From the perspective of epoche, in which a deliberate attempt is made to abstain from pronouncing upon, and judging, the ontological aspect of what appears, a summary thumbnail sketch - which is also phenomenological - may be presented as follows: there are two dimensions: a historical and an intellectual.
Historically, one perceives a pre-Islamic Arabian framework or milieu, - the Jahiliyya or Age of Ignorance, as it is known in Islam, comprising a mysterious, relatively unknown North Arabia and, by contrast, a better-known South at whose heart was Saba of the Sabaeans.460 Assessing 'The Foundations of Greatness' of the
Prophet Muhammad, W. Montgomery Watt evaluates time and milieu as follows:
Circumstances of time and place favoured Muhammad. Various forces combined to set the stage for his life-work and for the subsequent expansion of Islam. There was the social unrest in Mecca and Medina, the movement towards monotheism, the reaction against Hellenism in Syria and Egypt, the decline of the Persian and Byzantine empires, and a growing realisation by the nomadic Arabs of the opportunities for plunder in the settled lands round them.461
The Persians and Byzantines had fought each other into the ground between ad 603 and 630, even though Heraclius (reg. 610-41), the Byzantine Emperor, claimed the final victory.462
The death of the Prophet Muhammad in 632 left a very fluid situation: Abu Bakr (reg. 632-4), the first khalifa after the Prophet, proclaimed on Muhammad's death: 'O people, those who worshipped Muhammad [must know that] Muhammad is dead; those who worshipped God [must know that] God is alive [and] immortal'.463
The Prophet's death, from an intellectual perspective, did not leave an intellectual vacuum: his legacy was (1) a sacred text already memorised and, according to tradition, preserved in writing in various forms; and (2) the memory of the Prophet's speech and actions preserved in the minds of his companions, the sahaba. Intellectually, too, we are left with the existence of a young faith whose universe of discourse, like that of Christianity, embraced inter alia three important elements:
• Doctrines, enshrined in, and eternally emanating from, the eternal mind of God made textual in the Qur'an .
• Validating tools, such as tafsir (exegesis), traditions, shari'a and ijtihad (exercise of independent judgement).
• A succession of historico-religious frameworks, ranging from the above-cited proclamation by Abu Bakr, through the Ridda or Apostasy War on the Prophet's death, the Mihna, and the Isma'lll-Fatimid conquest of Egypt in ad 969, to the death of the last Caliph in 1258 as a consequence of the Mongol destruction of Baghdad.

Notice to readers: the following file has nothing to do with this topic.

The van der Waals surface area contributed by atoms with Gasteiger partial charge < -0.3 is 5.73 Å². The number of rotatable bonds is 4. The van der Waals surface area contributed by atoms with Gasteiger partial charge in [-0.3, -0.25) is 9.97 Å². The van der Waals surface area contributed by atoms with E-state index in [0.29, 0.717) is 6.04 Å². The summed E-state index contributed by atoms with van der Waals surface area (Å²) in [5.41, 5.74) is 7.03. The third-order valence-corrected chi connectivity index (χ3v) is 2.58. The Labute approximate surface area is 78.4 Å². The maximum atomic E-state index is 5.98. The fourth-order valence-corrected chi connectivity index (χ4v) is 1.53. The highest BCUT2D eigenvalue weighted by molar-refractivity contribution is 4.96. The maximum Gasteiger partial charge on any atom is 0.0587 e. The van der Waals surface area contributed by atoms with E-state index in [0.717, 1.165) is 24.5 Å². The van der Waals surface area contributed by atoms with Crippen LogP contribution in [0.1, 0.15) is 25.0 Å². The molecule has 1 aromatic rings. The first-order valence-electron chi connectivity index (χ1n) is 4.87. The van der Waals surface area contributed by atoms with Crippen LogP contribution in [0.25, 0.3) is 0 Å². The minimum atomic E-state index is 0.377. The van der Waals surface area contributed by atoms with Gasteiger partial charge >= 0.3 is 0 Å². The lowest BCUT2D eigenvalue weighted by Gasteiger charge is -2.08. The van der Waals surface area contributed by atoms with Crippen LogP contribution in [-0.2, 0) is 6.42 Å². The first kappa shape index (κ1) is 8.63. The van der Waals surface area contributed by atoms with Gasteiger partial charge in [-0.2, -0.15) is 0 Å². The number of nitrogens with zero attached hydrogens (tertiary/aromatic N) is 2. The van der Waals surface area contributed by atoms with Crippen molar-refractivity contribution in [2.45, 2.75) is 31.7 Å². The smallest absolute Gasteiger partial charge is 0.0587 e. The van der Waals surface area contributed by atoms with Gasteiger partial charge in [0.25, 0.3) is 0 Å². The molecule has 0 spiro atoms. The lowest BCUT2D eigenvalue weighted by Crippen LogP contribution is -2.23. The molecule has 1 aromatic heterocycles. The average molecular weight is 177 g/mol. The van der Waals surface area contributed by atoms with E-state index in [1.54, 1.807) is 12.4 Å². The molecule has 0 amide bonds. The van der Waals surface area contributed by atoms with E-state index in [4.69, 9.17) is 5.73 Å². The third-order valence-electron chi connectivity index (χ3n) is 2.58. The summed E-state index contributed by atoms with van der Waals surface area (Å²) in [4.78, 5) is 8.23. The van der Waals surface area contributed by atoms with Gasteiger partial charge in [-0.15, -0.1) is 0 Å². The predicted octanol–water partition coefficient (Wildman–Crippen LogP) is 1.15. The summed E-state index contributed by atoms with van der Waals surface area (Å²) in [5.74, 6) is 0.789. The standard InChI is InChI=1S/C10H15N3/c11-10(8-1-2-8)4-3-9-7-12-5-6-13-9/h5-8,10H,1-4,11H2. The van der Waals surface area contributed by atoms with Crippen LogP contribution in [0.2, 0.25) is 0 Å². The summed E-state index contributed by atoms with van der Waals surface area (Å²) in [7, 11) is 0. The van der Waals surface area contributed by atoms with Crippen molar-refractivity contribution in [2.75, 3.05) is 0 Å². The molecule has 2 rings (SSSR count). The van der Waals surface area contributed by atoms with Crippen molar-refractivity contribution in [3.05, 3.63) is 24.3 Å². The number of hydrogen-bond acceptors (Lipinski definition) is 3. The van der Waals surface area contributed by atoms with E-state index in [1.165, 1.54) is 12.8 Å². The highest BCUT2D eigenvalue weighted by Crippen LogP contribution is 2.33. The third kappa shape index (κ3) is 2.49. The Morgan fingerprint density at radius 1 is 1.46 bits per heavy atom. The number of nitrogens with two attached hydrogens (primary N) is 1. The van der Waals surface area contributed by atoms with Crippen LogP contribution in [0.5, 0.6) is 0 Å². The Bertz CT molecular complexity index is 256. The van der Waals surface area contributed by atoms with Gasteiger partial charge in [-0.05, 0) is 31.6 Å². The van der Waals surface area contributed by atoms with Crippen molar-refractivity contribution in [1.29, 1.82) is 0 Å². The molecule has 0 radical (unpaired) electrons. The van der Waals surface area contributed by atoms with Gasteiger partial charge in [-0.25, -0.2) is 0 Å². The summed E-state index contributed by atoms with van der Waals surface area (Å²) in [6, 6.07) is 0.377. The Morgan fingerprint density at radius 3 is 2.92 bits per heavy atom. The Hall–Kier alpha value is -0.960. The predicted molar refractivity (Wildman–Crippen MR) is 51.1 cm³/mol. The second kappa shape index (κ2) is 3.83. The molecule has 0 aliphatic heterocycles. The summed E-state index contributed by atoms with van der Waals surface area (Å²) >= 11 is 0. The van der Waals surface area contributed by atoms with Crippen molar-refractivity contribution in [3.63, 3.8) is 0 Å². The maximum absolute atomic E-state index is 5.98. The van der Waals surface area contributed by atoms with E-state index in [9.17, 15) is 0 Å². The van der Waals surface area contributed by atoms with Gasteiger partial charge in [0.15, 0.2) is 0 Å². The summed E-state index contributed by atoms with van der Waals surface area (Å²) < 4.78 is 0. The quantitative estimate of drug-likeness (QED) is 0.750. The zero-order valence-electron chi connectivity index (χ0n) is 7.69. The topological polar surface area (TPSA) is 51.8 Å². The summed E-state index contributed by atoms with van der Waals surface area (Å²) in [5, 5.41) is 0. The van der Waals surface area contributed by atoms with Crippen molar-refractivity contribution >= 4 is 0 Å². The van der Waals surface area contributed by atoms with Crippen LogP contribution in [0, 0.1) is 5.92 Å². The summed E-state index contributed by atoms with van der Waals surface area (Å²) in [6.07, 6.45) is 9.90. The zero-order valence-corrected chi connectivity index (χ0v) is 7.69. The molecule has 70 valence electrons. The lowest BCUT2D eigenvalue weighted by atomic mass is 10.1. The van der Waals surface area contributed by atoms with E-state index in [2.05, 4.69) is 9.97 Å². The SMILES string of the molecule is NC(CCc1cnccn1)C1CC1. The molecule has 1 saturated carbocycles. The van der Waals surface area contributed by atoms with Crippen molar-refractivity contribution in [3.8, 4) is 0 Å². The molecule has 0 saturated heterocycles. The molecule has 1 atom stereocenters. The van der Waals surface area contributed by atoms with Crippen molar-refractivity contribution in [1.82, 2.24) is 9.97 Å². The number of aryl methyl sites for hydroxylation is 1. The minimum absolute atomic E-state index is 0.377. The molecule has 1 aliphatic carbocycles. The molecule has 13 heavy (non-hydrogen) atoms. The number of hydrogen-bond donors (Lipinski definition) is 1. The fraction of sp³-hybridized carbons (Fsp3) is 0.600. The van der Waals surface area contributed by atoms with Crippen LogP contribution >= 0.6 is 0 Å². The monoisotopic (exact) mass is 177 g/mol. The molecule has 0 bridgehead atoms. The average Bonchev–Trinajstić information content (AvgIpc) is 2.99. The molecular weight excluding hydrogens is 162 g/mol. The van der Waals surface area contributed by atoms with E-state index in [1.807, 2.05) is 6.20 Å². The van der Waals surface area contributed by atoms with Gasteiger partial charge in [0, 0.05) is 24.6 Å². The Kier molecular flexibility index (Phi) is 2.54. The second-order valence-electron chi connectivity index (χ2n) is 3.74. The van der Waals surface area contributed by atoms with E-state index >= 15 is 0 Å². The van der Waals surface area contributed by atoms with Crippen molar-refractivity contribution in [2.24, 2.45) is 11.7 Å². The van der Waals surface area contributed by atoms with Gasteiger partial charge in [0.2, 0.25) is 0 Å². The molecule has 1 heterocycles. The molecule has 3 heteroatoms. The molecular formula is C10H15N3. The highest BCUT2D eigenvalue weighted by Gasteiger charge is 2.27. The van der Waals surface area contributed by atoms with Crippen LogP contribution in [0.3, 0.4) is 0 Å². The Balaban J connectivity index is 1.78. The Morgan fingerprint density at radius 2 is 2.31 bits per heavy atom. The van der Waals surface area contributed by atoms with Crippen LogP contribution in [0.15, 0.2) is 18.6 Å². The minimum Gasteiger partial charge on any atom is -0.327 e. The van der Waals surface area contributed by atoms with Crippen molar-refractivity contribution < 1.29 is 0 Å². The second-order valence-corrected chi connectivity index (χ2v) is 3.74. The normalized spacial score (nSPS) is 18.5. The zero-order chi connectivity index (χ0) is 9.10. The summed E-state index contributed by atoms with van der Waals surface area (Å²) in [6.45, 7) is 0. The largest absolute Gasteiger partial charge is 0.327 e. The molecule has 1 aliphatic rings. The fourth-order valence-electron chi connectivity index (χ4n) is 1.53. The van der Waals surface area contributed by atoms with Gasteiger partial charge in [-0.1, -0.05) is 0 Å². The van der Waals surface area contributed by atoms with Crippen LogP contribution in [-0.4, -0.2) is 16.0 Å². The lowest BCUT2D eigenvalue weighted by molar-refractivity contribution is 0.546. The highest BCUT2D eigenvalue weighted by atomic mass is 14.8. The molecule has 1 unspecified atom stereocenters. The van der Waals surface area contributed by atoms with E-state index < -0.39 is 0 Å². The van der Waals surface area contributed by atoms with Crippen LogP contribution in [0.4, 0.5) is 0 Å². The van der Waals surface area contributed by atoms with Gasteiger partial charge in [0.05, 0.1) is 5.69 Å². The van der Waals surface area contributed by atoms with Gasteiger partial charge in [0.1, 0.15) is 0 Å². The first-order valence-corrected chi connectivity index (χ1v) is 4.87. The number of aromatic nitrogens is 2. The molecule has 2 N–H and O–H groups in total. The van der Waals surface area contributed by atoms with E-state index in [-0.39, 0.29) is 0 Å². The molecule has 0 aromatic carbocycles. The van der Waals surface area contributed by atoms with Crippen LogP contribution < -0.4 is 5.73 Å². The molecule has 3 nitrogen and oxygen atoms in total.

Eidetic reduction, as we have seen, focuses on essences. What constitute the essences of Islam? The answer may be given in a twofold manner. In the first place, as every Muslim will avow, there are the doctrinal essences such as tawhid (the declaration of the oneness of God), iman (faith, 'right belief') nubuwwa (prophet-hood), the belief in angels and the Last Day. Then there are the raw 'validating tools' from which, or within which, all these aspects or fundamentals of Islam have their origins, namely text (Qur'an), tradition (hadith), law (shari'a), authority (khalifa, imam), school of law or madhhab (Maliki, Hanafi, Shafi'i, Hanbali) and sect (SunnI, Shl'ite of one kind or another). There may be some overlap between some of these and the 'validating tools' discussed under the heading of epoche.
The text of the Qur'an, that shrine of tawhid, visibly reveals that it is intended for all time in that it looks backwards, surveys the present (i.e. the period of revelation during the Prophet's life) and looks forwards. It looks backwards, for example, in its graphic references to the unsuccessful attack on Mecca by Abraha in ad 570, delineated in the 105th Sura of the Qur'an, Surat al-Fil (The Chapter of the Elephant). Other Qur'anic references to an essential past, which bind it to the present, include that to the sixth-century ad bursting of the Ma'rib Dam in Saba (sayl al-'arim)464 and the reference to the Byzantine-Persian War in the seventh century in the 30th Sura of the Qur'an, Surat al-Rum (Chapter of the Byzantines):
The sura belongs to the Meccan period and has 60 verses. Its title is taken from the 2nd verse which reads: 'The Byzantine Greeks have been defeated'. This is probably a reference to the Persian capture of Jerusalem . from the Byzantines in ad 614. This is one of the very few references in the Qur'an to contemporary history.465
The Qur'an surveys the present in terms of the essential motif of umma, community:
Thus have We made of you
An Ummat justly balanced
[Wa kadhalika ja' alnakum
That ye might be witnesses
Over the nations.
And the Apostle a witness
[Wa yakuna al-Rasul
Umma, and the prophethood of Muhammad, are thus neatly, and essentially, linked in a single verse. Later, Abu Hamid al-Ghazall would seek in his writings to connect the Prophet's ta'lim [teaching) with that of a living, historical community, so that the cumulative experience of the Sunni community [became] the repository and continuing guarantor of truth for every individual believer ... Al-Ghazall affirms the necessity of both a teacher and a community. In the K. al-Mustazhiri, the necessity of the community is articulated in terms of al-Ghazall's recurrent emphasis on the centrality of the law as the raison d'etre of the Muslim community ...467